Thursday, March 17, 2011

Little boy, water front, Louise Hays Park, 1950s

This lad poses in a similar bathing suit to one I wore at about the same age.  Not sure why my parents thought such shots were so photogenic.  The ones of me, rest assured, will not be  posted here.
In the background you can see others enjoying the river.  The sign on the tree reads "No Swimming in River Channel," whatever that means.  Perhaps to keep you out of the props of the boats that flew around in that little "lake" in Louise Hays Park.  Of interest in the shot is the construction of the swimming area as it is today.  The building in the background is the old Ice Plant which was part of the water-mill works years earlier.  Note the nice brickwork near the top of the building.  Would have made some interesting offices, with a nice view of the river.
Click on image to enlarge
Semi-clad lad, Kerrville's Louise Hays Park, mid-1950s


  1. You are right Joe, that old Ice Plant building would have made a great office building.

    It was built to last. It must have been very difficult to demolish.

  2. In the photo, there are one or two buildings on the right side of the Ice Plant's red brick building (photographer's right).

    It is not clear what those buildings are.

    I remember that the Ice Plant had what was called the "pulling room." The pulling room would have been in the general location of the building that is shown in the photo.

    However, the windows in the pulling room didn't look like the windows in the photo.

    I suppose that the building could have been Reiter's garage. It was also located in that general area.

  3. On the left side of the photo, below the dam, you will see two people. The second one looks like a boy wearing black pants. Next to him is what was left of the old turbine housing that was installed for the mill (the first turbine).

    As a boy, I walked past, and yes even played around, that old mill turbine. However the photo confuses me because I don't remember the turbine being that high up the bluff.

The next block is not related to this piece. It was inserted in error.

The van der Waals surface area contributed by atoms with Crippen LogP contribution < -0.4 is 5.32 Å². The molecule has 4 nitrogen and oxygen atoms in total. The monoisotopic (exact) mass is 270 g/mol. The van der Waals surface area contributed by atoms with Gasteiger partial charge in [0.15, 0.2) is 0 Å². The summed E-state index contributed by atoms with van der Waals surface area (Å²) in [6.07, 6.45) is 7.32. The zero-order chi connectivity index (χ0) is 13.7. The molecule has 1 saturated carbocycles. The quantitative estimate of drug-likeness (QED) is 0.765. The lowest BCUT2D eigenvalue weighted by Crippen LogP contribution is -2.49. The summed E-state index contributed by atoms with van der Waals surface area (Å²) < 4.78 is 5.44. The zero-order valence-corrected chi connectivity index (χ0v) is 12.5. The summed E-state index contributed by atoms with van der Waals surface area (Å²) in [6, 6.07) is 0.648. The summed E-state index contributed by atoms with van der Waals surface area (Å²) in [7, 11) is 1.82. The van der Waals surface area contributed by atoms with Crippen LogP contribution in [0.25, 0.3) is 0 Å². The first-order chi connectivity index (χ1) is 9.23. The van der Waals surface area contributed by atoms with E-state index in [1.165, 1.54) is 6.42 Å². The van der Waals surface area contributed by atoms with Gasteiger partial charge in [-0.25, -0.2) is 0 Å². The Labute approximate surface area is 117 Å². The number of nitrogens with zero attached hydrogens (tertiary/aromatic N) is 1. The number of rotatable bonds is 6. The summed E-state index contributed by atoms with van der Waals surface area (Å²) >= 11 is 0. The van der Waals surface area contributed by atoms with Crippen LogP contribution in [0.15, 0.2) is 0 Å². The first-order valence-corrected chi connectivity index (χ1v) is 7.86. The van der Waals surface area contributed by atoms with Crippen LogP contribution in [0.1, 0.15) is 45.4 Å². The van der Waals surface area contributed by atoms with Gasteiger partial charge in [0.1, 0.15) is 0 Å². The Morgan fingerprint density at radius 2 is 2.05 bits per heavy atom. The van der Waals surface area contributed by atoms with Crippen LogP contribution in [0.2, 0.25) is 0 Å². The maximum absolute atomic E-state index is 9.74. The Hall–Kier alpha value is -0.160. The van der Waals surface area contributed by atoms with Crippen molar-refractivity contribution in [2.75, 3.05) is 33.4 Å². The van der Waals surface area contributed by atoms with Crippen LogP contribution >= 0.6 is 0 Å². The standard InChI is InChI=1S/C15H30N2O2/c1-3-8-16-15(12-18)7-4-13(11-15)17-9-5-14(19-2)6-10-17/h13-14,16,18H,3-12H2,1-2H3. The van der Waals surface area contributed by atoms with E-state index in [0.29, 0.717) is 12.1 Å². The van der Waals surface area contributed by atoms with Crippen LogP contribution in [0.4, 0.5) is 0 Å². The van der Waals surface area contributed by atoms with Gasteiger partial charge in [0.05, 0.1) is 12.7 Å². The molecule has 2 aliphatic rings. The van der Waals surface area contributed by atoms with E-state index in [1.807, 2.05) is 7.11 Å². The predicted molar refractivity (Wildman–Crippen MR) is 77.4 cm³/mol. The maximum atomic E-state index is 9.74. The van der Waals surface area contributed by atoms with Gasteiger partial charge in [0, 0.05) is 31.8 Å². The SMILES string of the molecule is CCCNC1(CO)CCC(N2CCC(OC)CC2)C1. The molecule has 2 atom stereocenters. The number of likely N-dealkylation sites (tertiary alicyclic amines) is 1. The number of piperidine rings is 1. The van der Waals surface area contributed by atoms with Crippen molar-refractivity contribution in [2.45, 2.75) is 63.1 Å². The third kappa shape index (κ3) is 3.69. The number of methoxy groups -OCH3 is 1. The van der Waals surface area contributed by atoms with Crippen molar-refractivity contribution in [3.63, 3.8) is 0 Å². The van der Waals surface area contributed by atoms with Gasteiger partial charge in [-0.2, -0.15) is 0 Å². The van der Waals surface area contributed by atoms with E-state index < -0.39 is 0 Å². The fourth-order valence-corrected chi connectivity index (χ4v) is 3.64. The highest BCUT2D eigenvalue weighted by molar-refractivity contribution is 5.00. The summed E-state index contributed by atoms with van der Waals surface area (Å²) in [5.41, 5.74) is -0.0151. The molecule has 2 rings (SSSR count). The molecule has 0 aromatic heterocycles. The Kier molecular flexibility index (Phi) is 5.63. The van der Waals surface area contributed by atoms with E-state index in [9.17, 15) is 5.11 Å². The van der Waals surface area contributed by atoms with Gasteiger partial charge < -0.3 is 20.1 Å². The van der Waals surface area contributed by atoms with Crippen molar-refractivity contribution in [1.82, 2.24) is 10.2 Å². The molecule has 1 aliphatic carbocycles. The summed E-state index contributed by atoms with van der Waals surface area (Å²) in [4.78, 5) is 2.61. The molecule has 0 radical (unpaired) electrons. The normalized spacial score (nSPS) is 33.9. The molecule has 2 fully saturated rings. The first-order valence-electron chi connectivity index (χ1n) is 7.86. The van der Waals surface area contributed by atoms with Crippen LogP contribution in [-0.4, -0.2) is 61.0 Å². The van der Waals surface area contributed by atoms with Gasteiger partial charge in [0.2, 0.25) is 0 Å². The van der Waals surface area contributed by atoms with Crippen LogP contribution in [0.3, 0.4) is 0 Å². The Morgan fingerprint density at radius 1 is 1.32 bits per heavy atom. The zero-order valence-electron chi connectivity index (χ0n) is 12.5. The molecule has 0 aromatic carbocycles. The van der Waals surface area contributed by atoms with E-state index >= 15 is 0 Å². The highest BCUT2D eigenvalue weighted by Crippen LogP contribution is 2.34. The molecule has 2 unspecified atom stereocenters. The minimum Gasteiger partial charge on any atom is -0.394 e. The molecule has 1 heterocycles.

I suppose that I could be wrong in thinking that what I am seeing is the turbine housing. That was so many years ago that my memory may be a bit fuzzy.

  4. I've enlarged the photo and am now positive that the structure is the old turbine housing.

    What is clearly shown is the top part of the housing.

    However, below what you can see in the photo is the base of the turbine housing. You can just barely see the base in this photo.

    The base was made of rock or brick (I can't remember which).

    The turbine housing existed until the late 1970s flood (1978/79).

    It makes me think of the "Good Old Days."

  5. If you look at the center of the photo, below the old red brick building, you can see the channel wall for the second channel that was built below the mill and the old Ice Plant.

    Joe once posted a photo that he had taken that showed what was left of the wall. Unfortunately, not much is left these days.

    When I was very young, I had a great time playing on and around that wall. I wish the Historical Commission would clean out those two mill channels so that all of Kerrville could see what and how the mill channels looked and functioned.

    After all, it is part of Kerrville's history.

  6. In the center of the photo you can also see the wall that is shown in one of Joe's previous postings.

    The earlier photo showed a man sitting on a rock wall (I believe that it was Mr. J.E. Grinstead). The wall was constructed below the old mill and Ice Plant.

    The structure was part of the second turbine that was built below the mill. The second turbine was directly below the mill's/Ice Plant's red brick building.

    There is a photo of the second turbine structure in Joe's book, "HOME Photographs of Kerrville." The book photo is entitled,
    "ICE PLANT at the end of Washington Street around 1930" (no page number listed).

    I love these old photographs. They remind me of my youth.

  7. That building to the right of the Ice Plant's red brick building was indeed Reiter's Garage.

  8. I love seeing the old red brick building, but it would also be great to see photos of the entire Ice Plant (front views, side views, internal and external).

    I believe that Mr. Dick Eastland, who owned the Ice Plant, had children.

    I wonder if his children or grandchildren inherited old photos of the Ice Plant.

    If so, it would be wonderful if they loaned them to Joe so that he could consider posting them on his blog.


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